Architectural projects_specific expertise_Canary Wharf

High-precision steel for an architectural gem

The making of the curved Canary Wharf Station roof
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Canary Wharf Crossrail Station is a beautiful new silhouette in London. Designed by architects Foster + Partners, it’s 315 metres long and six storeys high and it’s been likened to a ship moored in the dock. The graceful curved roof, made of 1,414 timber beams and 564 steel joints, is a technical masterpiece.

Canary Wharf Station is one of nine new stations being built for London’s new east-west railway line (see ‘Crossrail: a new chapter in London’s transport network’). It’s located in the North Dock water area, opposite West India Quay tramway station and near the well-known tube station of the same name. Foster + Partners has designed a four-storey underground station box with a two-storey above water development that displays a restaurant, a community facility and a large landscaped park on the top floor. The station is crowned by a 315-metre curved semi open-air timber lattice roof, creating an elegant silhouette and allowing views out over the dock, Canary Wharf and beyond.


Selecting the most elegant solution

The design and build contract for the roof was granted to the Austrian association of Wiehag GmbH (experts in custom-made timber constructions) and Seele Austria GmbH (membrane cover structure specialists). “I think our solution came closest to what the architects had in mind,” says Daniel Nieberle, Project Manager for Wiehag. “Foster + Partners wanted the timber latticework to be as slim as possible and the whole roof to look uncomplicated and graceful. We developed a smart solution with a latticework made up of only straight timber beams with membrane cushions between them. We had numerous consultations with Seele Austria to optimize the proposal, making sure we could meet the very strict tolerances imposed by the design. We also demonstrated that, by using simple, straight beams, we would make a clearer, smoother and more elegant shape than if we had used curved and turned timber beams. That was the architects’ deciding factor in granting us the commission.”

Steelworks_Architectural projects_Canary Wharf

High-precision work required

One consequence of using straight beams, however, was the need to make irregular-shaped steel joints for the roof to curve. “In a way, we were shunting the difficulties onto the steel manufacturer,” says Nieberle. “We needed 564 steel joints, most of them connecting no less than six slanted joining timber beams. We also needed two long 3D-curved steel edge profiles and additional profiles for a number of roof openings. Tolerances were extremely tight; no more than 1.5 millimetres. So we had to find a very reliable partner for the job, a steel manufacturer with proven expertise in such complex matters, and one with the capability to produce this large volume of custom-made work in a timeframe of eight months. We were very happy to come across TCS and learn about their tremendous high-precision work for projects such as the U2 360° stage and the London Stratford DLR Station.”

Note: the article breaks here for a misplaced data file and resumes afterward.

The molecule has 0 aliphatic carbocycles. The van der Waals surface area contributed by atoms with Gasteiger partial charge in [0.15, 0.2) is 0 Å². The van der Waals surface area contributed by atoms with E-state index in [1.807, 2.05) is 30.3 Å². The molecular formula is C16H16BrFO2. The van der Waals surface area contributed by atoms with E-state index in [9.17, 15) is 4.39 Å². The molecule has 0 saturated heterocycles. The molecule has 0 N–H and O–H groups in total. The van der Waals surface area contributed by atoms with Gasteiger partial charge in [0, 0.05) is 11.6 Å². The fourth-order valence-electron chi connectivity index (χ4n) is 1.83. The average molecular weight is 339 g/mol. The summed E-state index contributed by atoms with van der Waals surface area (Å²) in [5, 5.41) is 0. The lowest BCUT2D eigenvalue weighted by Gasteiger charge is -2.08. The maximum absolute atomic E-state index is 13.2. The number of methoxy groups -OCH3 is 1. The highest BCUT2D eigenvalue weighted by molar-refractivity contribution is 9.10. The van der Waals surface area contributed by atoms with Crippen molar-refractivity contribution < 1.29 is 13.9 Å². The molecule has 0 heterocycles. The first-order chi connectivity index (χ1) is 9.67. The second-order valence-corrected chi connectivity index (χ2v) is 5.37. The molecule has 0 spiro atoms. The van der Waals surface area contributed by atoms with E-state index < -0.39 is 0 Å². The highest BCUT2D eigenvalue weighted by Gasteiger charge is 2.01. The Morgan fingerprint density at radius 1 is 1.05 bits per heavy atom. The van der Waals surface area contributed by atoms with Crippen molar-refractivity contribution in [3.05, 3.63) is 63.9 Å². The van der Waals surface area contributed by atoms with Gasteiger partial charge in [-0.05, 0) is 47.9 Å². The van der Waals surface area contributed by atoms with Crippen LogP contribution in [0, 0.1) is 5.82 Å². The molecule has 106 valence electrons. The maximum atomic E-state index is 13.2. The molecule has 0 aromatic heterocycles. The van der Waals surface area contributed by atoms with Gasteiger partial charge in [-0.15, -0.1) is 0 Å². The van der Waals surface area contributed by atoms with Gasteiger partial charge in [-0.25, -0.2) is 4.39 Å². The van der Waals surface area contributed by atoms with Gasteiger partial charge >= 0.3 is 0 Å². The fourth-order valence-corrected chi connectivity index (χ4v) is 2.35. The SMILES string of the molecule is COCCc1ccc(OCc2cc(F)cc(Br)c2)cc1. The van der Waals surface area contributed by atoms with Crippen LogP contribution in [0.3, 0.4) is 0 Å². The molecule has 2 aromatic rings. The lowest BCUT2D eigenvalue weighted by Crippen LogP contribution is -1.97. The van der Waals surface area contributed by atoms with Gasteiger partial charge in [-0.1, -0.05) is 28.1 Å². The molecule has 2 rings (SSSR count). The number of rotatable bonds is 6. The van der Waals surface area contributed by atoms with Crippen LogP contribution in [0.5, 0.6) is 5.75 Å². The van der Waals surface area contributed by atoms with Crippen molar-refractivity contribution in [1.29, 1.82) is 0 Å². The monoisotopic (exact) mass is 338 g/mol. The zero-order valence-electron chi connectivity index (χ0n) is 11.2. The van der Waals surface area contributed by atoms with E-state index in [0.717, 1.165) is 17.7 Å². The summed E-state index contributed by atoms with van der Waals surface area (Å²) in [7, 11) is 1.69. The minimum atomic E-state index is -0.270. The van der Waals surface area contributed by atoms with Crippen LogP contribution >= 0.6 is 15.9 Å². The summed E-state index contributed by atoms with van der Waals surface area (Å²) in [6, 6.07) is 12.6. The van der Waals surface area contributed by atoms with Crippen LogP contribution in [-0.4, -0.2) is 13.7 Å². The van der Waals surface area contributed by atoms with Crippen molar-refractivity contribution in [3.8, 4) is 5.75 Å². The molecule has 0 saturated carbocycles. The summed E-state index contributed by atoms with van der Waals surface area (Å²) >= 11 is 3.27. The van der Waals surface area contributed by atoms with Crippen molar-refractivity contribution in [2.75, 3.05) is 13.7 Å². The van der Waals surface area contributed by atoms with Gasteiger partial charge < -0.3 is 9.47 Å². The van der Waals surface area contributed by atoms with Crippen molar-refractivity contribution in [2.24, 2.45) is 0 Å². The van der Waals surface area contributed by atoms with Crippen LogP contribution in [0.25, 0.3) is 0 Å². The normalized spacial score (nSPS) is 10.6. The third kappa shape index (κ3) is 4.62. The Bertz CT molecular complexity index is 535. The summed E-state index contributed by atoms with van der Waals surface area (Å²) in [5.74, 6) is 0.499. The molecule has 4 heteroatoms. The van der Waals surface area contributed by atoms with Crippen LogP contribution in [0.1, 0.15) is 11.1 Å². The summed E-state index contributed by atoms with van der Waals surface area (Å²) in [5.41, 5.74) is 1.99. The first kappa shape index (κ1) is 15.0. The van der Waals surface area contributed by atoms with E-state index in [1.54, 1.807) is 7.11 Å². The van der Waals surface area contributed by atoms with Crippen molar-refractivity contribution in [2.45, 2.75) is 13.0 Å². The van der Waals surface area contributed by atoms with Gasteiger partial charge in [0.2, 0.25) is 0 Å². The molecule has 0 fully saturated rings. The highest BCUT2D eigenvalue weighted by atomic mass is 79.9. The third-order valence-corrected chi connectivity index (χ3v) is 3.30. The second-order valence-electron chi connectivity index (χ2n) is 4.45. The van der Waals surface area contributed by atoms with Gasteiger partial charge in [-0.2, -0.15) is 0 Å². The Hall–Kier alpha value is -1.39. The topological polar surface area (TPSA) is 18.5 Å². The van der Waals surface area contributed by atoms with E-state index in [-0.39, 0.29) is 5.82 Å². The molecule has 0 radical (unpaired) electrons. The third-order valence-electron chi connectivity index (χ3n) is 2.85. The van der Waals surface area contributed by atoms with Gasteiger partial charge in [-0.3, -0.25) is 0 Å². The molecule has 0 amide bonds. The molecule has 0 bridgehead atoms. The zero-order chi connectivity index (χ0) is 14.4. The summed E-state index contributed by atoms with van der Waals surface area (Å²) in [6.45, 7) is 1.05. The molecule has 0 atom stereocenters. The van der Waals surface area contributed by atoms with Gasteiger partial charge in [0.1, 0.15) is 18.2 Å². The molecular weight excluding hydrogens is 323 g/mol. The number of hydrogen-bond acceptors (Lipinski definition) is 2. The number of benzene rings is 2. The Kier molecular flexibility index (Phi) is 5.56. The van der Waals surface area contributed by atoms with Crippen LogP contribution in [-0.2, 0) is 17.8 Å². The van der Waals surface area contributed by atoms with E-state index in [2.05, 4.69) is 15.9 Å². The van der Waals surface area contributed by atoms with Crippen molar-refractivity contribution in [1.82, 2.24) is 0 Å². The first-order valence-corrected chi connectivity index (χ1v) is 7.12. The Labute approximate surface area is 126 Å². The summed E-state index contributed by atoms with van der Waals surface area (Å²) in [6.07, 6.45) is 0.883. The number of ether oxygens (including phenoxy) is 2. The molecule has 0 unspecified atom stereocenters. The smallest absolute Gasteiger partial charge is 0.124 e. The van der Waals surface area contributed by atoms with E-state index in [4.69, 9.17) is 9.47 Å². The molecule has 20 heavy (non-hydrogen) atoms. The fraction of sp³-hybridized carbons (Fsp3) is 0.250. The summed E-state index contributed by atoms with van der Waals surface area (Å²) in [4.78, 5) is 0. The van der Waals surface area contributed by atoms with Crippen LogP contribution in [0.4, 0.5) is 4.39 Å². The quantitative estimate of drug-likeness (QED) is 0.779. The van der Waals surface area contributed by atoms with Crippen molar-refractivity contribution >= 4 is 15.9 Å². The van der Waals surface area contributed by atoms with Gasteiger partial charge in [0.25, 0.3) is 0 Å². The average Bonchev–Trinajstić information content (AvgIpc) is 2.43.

We needed a steel manufacturer with proven expertise in complex matters and able to supply a large volume of custom-made high-precision work

Engineering the details

During the project, consultations among the involved parties were very intense. “We spent hours and hours on videoconferencing with TCS and Foster + Partners to engineer every single detail,” confirms Daniel Nieberle. “The architects insisted on discussing the size and location of each and every rivet and hole as well as the exact dimensions of every single curve, wanting to hide from the naked eye any constructive element that could deface the roof’s elegance. During the videoconferences, we shared and annotated CAD drawings. TCS’s structural and welding engineers thoroughly verified our designs – sometimes by means of finite element models – and suggested several detail modifications.

Steelworks_Architectural projects_Specific expertice_Canary Wharf

Everything fitted together perfectly

The engineering consultations resulted in no less than 300 different steel joint geometries, all of them shaped oddly. “TCS manufactured every one of the joints with utter precision,” concludes Nieberle. “The same precision was observed for making the 3D edge beams. And today I can testify that their work was impeccable. In March, we finished assembling the roof and we didn’t exceed a single tolerance. Membrane cushion supplier Seele Austria confirmed that too: everything fitted together perfectly. That was quite amazing, I must say.”

Crossrail: a new chapter in London’s transport network

Crossrail is among the most significant infrastructure projects ever undertaken in the UK and the largest project in Europe today. It’s a new 100-kilometre railway line linking Maidenhead and Heathrow Airport in the west of London to Shenfield and Abbey Wood in the east. The central section is the most difficult to construct but also the most spectacular, as it goes under central London via 21 kilometres of new twin-bore tunnels. Also in the central section, nine new landmark Crossrail Stations are being constructed, Canary Wharf being one of the largest.

Crossrail will increase train transport capacity in London by 10%. Trains will be able to carry 1,500 people, almost double that of current underground trains.

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